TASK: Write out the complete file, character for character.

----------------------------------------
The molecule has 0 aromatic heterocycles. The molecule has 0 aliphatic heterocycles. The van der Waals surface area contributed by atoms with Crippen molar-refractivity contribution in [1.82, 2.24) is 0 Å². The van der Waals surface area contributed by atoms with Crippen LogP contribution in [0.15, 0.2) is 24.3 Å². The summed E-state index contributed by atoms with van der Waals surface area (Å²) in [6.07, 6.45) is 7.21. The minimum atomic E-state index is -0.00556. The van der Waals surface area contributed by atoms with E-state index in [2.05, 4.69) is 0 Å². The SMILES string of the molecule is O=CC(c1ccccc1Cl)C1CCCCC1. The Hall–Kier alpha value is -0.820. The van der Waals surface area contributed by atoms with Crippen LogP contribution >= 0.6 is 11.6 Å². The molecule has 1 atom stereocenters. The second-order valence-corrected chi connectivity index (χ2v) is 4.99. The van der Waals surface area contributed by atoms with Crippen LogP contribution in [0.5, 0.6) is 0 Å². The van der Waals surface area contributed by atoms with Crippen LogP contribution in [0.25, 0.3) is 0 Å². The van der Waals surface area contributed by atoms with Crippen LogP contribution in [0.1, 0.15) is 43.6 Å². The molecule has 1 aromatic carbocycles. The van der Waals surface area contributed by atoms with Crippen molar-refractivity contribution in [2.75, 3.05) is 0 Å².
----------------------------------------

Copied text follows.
The molecule has 0 aromatic heterocycles. The molecule has 0 aliphatic heterocycles. The van der Waals surface area contributed by atoms with Crippen molar-refractivity contribution in [1.82, 2.24) is 0 Å². The van der Waals surface area contributed by atoms with Crippen LogP contribution in [0.15, 0.2) is 24.3 Å². The summed E-state index contributed by atoms with van der Waals surface area (Å²) in [6.07, 6.45) is 7.21. The minimum atomic E-state index is -0.00556. The van der Waals surface area contributed by atoms with E-state index in [2.05, 4.69) is 0 Å². The SMILES string of the molecule is O=CC(c1ccccc1Cl)C1CCCCC1. The Hall–Kier alpha value is -0.820. The van der Waals surface area contributed by atoms with Crippen LogP contribution >= 0.6 is 11.6 Å². The molecule has 1 atom stereocenters. The second-order valence-corrected chi connectivity index (χ2v) is 4.99. The van der Waals surface area contributed by atoms with Crippen LogP contribution in [0.5, 0.6) is 0 Å². The van der Waals surface area contributed by atoms with Crippen LogP contribution in [0.25, 0.3) is 0 Å². The van der Waals surface area contributed by atoms with Crippen LogP contribution in [0.1, 0.15) is 43.6 Å². The molecule has 1 aromatic carbocycles. The van der Waals surface area contributed by atoms with Crippen molar-refractivity contribution in [2.75, 3.05) is 0 Å².